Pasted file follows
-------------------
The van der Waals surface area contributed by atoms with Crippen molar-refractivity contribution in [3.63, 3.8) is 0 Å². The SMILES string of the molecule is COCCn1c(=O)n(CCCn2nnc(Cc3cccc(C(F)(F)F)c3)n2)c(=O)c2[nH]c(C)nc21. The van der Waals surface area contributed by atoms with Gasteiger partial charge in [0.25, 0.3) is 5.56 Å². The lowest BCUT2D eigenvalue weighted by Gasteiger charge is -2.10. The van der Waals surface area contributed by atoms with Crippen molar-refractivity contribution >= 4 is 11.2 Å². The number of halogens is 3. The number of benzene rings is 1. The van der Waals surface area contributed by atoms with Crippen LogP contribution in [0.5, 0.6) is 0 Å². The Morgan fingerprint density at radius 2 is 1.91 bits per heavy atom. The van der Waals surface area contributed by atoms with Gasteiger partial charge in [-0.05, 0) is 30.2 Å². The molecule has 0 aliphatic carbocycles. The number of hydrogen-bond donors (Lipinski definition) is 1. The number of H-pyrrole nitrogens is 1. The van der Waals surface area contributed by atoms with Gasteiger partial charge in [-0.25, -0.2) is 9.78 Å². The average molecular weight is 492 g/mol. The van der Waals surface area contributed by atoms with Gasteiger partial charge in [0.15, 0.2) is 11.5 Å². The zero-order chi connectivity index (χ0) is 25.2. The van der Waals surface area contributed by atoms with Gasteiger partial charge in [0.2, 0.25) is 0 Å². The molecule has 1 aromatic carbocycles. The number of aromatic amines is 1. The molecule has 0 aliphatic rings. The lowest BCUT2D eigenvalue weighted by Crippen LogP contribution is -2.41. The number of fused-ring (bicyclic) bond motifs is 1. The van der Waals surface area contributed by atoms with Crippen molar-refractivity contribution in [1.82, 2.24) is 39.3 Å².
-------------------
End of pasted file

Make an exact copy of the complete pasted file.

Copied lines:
The van der Waals surface area contributed by atoms with Crippen molar-refractivity contribution in [3.63, 3.8) is 0 Å². The SMILES string of the molecule is COCCn1c(=O)n(CCCn2nnc(Cc3cccc(C(F)(F)F)c3)n2)c(=O)c2[nH]c(C)nc21. The van der Waals surface area contributed by atoms with Gasteiger partial charge in [0.25, 0.3) is 5.56 Å². The lowest BCUT2D eigenvalue weighted by Gasteiger charge is -2.10. The van der Waals surface area contributed by atoms with Crippen molar-refractivity contribution >= 4 is 11.2 Å². The number of halogens is 3. The number of benzene rings is 1. The van der Waals surface area contributed by atoms with Crippen LogP contribution in [0.5, 0.6) is 0 Å². The Morgan fingerprint density at radius 2 is 1.91 bits per heavy atom. The van der Waals surface area contributed by atoms with Gasteiger partial charge in [-0.05, 0) is 30.2 Å². The molecule has 0 aliphatic carbocycles. The number of hydrogen-bond donors (Lipinski definition) is 1. The number of H-pyrrole nitrogens is 1. The van der Waals surface area contributed by atoms with Gasteiger partial charge in [-0.25, -0.2) is 9.78 Å². The average molecular weight is 492 g/mol. The van der Waals surface area contributed by atoms with Gasteiger partial charge in [0.15, 0.2) is 11.5 Å². The zero-order chi connectivity index (χ0) is 25.2. The van der Waals surface area contributed by atoms with Gasteiger partial charge in [0.2, 0.25) is 0 Å². The molecule has 1 aromatic carbocycles. The number of aromatic amines is 1. The molecule has 0 aliphatic rings. The lowest BCUT2D eigenvalue weighted by Crippen LogP contribution is -2.41. The number of fused-ring (bicyclic) bond motifs is 1. The van der Waals surface area contributed by atoms with Crippen molar-refractivity contribution in [1.82, 2.24) is 39.3 Å².